We often hear or read about various success stories. But what is success and what criteria should organizations use to identify success? What factors lead to a successful project? The purpose of this article is to define project success criteria, clarify their difference with success factors and analyse their importance in project management methodology. One of the vaguest concepts of project management is project success. Since each individual or group of people who are involved in a project have different needs and expectations, it is very unsurprising that they interpret project success in their own way of understanding (Cleland & Ireland, 2004, p2). "For those involved with a project, project success is normally thought of as the achievement of some pre-determined project goals" (Lim & Mohamed, 1999, p244) while the general public has different views, commonly based on user satisfaction. A classic example of different perspective of successful project is the Sydney Opera House project (Thomsett, 2002), which went 16 times over budget and took 4 times more to finish than originally planned. But the final impact that the Opera House created was so big that no one remembers the original missed goals. The project was a big success for the people and at the same time a big failure from the project management perspective. On the other hand, the Millennium Dome in London was a project on time and on budget but in the eyes of the British people was considered a failure because it didn’t deliver the awe and glamour that it was supposed to generate (Cammack, 2005). "In the same way that quality requires both conformance to the specifications and fitness for use, project success requires a combination of product success (service, result, or outcome) and project management success" (Duncan, 2004). The difference between criteria and factors is fuzzy for many people. The Cambridge Advanced Learner's Dictionary describes a criterion as "a standard by which you judge, decide about or deal with something" while a factor is explained as "a fact or situation which influences the result of something". Lim & Mohamed applied those definitions to project success and illustrated the difference as show in Figure 1. It is clear now that critical factors can lead to a series of events which ultimately meet the overall success criteria of the project, so they shouldn’t be used as synonymous terms.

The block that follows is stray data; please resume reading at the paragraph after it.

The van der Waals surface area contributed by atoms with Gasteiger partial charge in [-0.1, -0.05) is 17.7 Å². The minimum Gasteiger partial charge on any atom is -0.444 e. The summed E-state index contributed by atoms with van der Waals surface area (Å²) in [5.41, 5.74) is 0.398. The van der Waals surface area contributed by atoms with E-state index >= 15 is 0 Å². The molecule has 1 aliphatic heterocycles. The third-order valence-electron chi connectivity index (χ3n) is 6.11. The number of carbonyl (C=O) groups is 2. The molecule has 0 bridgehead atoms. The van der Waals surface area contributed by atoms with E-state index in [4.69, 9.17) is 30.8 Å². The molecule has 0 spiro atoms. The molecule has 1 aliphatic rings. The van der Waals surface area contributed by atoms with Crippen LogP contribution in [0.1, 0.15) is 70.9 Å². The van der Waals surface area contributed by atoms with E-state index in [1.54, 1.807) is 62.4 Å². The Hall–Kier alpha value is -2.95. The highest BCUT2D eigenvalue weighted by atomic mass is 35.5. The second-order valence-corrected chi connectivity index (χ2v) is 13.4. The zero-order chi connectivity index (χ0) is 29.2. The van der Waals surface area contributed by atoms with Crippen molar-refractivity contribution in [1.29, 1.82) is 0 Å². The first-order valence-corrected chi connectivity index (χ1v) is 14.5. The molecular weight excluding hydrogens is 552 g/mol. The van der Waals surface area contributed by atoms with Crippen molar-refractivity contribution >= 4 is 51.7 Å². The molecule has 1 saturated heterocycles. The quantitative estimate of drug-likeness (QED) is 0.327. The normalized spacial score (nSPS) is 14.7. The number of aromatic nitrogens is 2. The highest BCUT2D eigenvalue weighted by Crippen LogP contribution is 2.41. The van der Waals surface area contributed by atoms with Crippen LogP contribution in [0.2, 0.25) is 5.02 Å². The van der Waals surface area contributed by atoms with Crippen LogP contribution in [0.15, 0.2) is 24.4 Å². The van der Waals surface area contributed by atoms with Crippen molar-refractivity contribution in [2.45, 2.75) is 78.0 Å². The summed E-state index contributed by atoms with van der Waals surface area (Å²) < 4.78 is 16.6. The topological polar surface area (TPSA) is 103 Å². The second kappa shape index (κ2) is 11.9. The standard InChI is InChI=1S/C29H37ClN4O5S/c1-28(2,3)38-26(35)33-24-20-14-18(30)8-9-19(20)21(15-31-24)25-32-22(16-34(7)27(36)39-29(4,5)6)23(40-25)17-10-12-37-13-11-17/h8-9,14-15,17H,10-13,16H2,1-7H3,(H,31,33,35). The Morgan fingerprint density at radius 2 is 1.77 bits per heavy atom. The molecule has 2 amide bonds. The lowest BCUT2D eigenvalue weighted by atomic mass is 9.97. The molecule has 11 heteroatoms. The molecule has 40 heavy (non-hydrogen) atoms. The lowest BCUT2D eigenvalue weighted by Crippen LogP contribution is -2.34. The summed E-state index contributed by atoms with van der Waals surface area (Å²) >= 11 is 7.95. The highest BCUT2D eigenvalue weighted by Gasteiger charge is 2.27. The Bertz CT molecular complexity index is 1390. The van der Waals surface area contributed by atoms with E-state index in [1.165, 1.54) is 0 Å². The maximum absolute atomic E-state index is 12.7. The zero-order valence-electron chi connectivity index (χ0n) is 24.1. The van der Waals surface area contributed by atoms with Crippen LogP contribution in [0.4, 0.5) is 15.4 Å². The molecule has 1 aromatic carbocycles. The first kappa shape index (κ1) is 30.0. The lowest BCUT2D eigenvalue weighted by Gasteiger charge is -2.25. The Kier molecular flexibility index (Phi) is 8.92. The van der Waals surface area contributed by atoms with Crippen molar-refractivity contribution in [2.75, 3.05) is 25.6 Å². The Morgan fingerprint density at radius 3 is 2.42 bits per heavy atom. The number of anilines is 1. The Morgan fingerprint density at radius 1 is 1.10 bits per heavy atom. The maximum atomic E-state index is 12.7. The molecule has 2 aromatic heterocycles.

Many lists of success criteria have been introduced in the previous decades by various researchers. Primal success criteria have been an integrated part of project management theory given that early definitions of project management included the so called ‘Iron Triangle’ success criteria – cost, time and quality. (Atkinson, 1999, p338) Atkinson continues that "as a discipline, project management has not really changed or developed the success measurement criteria in almost 50 years". To meet the urgent need of modernizing the out of date success criteria, he suggest the ‘Square Route’ (figure 3) success criteria instead of the ‘Iron Triangle’, where he groups the criteria that other academics have proposed. The main change is the addition of qualitative objectives rather than quantitative, namely the benefits that different group of people can receive from the project. These benefits are seen from two perspectives, one from the organisational view and one from the stakeholders view. It is obvious that each part will have benefit differently from projects. For example one organisation can gain profit through achieving strategic goals when a project is completed and at the same time these goals have a serious environmental impact in the stakeholders’ community. This means that a successful project must bargain between the benefits of the organisation and the satisfaction of end users. The fourth corner of the ‘Square Root’ is the Information System which includes the subjects of maintainability, reliability...
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